It seems clear to me that koinonia signifies a much closer, more intimate meaning than our modern English word fellowship. As such, we can fellowship with someone (in popular usage, to associate with or jointly participate in an activity with them) without having koinonia, or close, intimate communion. In this way, Jesus could attend weddings and even gatherings of sinners where he was not having “koinonia” with them, but he was, indeed, jointly participating in their activities.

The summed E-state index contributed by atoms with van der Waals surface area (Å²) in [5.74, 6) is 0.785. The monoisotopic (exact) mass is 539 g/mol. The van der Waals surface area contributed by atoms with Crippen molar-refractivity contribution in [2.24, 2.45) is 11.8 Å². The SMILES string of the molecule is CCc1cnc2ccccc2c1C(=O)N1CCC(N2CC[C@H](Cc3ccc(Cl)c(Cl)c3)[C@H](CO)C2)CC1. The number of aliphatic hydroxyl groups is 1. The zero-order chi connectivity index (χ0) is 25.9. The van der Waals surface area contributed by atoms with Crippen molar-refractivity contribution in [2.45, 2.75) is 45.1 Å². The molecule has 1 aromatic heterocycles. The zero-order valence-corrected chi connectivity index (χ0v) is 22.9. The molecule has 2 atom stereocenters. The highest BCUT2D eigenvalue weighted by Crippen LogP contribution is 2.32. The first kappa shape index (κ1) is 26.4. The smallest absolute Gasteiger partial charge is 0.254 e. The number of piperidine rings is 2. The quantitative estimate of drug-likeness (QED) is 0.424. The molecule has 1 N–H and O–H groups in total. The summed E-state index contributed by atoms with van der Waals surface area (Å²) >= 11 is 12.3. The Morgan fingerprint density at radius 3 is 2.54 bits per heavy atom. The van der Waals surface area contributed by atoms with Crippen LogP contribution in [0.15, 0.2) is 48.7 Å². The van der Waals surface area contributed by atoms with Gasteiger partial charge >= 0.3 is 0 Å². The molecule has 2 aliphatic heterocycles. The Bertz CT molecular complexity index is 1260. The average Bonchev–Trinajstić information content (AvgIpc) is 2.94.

Where does this realization lead? Well, I think it leads us to the fact that we can have fellowship (association and joint participation in activities) without koinonia (intimate communion), but we can’t have koinonia while denying fellowship. To deny fellowship from a brother is to reject koinonia and divide from him, the very thing Paul preaches against so frequently.